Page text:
Embattled Pittsfield judge Thomas Estes is expected to resign Friday, according to people with knowledge of his plans. The decision comes after the state’s highest court on Thursday ordered an indefinite suspension for Estes, who admitted to having sex with a clinician who worked in his court. The punishment is a rare outcome in a state where judges are nominated by the governor and, once appointed, seldom forced off the bench.
“It is beyond dispute that these egregious, deliberate, and repeated acts of misconduct severely diminished respect in the eyes of the public not only for this judge, but also for the judiciary,” the Supreme Judicial Court wrote in a six-page order that also censured Estes.
Estes, who was once chief justice of Belchertown District Court, is expected to submit a letter of resignation on Friday, according to multiple people with knowledge of his plans.
Estes, who had been on paid administrative assignment in Holyoke, did not return a call seeking comment. His current salary is $178,444.
His lawyer, David Hoose, e-mailed a brief statement to the Globe that did not say whether Estes would resign.
“We are very disappointed in the SJC decision,” Hoose said. “Judge Estes is weighing his options.”
In its order, the Supreme Judicial Court agreed with the Commission on Judicial Conduct, which investigated Estes and found the 51-year-old judge had lost credibility after the clinician, Tammy Cagle, revealed the sexual relationship in a complaint she filed with the Massachusetts Commission Against Discrimination.
“The sanction we impose is severe not because we seek to punish the Judge severely, but because . . . we seriously question whether he can command the respect and authority essential to the performance of his judicial function,” the SJC wrote in its order, which did not list a specific justice as the author.
There were no dissents among the six justices who heard oral arguments in the case in April. Chief Justice Ralph Gants, who referred the case to the commission after the Trial Court learned of the relationship, recused himself.
Cagle, who has filed a federal lawsuit against Estes, said the judge sexually harassed her and created a hostile work environment in his drug court, where Cagle had been assigned as a clinician.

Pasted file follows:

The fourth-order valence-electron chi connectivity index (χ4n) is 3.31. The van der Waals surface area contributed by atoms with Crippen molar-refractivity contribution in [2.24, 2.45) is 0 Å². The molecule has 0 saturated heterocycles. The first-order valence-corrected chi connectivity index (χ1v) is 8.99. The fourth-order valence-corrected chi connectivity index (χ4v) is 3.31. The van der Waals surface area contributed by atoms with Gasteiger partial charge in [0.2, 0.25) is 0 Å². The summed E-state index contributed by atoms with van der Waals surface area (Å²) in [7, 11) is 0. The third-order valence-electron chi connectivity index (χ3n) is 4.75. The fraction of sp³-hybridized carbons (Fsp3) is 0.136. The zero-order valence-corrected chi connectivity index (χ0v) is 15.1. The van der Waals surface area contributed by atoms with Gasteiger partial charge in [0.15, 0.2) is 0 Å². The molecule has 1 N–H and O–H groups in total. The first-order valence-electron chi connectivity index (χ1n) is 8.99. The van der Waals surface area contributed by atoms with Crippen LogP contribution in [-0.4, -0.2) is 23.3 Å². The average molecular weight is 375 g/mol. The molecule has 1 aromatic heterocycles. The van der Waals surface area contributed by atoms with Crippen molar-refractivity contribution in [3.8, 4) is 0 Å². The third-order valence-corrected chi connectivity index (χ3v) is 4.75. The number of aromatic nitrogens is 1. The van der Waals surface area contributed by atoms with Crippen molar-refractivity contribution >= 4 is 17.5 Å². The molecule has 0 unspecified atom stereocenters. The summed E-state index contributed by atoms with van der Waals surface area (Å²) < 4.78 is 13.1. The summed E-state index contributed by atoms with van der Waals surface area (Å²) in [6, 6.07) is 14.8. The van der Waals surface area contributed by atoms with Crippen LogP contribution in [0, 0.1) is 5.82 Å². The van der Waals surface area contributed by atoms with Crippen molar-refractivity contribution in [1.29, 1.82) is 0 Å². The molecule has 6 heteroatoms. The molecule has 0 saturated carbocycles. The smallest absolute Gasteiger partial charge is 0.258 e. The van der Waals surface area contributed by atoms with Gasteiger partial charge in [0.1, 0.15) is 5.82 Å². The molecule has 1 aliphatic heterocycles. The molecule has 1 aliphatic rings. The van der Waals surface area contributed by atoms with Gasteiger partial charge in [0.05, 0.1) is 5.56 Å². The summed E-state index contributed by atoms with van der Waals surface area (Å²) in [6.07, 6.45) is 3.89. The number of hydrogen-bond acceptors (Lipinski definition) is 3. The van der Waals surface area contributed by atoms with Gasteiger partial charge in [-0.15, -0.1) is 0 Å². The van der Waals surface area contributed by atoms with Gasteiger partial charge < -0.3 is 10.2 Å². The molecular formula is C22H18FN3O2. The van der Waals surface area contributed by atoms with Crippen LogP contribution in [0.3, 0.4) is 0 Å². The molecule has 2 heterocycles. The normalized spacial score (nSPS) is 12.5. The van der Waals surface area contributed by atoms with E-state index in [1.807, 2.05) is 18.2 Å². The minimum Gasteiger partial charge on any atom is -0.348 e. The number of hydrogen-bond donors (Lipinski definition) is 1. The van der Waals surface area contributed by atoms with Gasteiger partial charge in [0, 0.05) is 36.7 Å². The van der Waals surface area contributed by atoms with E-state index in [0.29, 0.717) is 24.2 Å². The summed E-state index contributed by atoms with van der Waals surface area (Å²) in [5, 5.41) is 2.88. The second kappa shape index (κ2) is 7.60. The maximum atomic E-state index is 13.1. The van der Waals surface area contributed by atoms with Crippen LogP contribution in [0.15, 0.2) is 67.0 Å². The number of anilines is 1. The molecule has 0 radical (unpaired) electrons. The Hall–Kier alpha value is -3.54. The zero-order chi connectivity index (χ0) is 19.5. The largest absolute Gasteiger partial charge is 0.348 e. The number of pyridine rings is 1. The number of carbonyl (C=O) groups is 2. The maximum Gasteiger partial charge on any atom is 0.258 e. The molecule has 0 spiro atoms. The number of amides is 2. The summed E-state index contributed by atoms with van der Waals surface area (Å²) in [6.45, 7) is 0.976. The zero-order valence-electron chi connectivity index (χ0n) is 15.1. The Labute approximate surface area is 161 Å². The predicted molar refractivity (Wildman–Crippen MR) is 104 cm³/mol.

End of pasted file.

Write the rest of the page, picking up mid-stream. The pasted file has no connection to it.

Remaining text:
She said she felt coerced into having oral sex with Estes, who was married at the time and used his office e-mail to arrange encounters with Cagle. He also used the office to meet with Cagle for sex.
Before and after the encounters, Cagle and Estes would discuss matters of the drug court, where participants can seek treatment in exchange for avoiding criminal charges or jail time, the commission found.
Neither the SJC nor the commission made findings of sexual harassment, but the justices said Estes’s actions compromised the integrity of the court and reflected “complete disrespect for the dignity and decorum of the court.”
Cagle’s lawyer, Lenny Kesten, said Cagle was grateful for the ruling.
“Ms. Cagle is gratified that the Supreme Judicial Court recognized that no matter who you are you cannot abuse the power you have,” he said.
In legal circles and on Beacon Hill, there were calls for Estes to resign.
“Judge Estes shouldn’t be behind the bench,” Governor Charlie Baker told reporters on Thursday. “And the SJC ruled today that he is suspended indefinitely without pay and they censured him, which I think is a pretty good start.”
“I think the SJC took strong action and strong action is appropriate,” state Senator William Brownsberger, a Belmont Democrat and chairman of the Joint Judiciary Committee, said. “It’s pretty egregious conduct.”
Martin Healy, chief legal counsel and chief operating officer for the Massachusetts Bar Association, said Estes should step down.
Judges “have a duty to uphold with dignity and respect the impartiality of the court system,” Healy said. “Suspended Judge Estes is undermining judicial independence the longer he resists growing calls for his resignation.”
A spokesman for Senate President Harriette L. Chandler said, “the Senate has received the court’s decision, and is reviewing it to determine the appropriate next steps.”
A spokesman for House Speaker Robert DeLeo said the speaker is also reviewing the court’s decision.
Under state law, only the Legislature and the governor can force a judge off the bench, either through a bill calling for the judge’s ouster that must be signed by the governor and the Governor’s Council or through an impeachment trial before the Senate.
Such steps are rare. The last time a judge was impeached by trial was in 1821, and the last time a judge was removed through a bill was in 1973.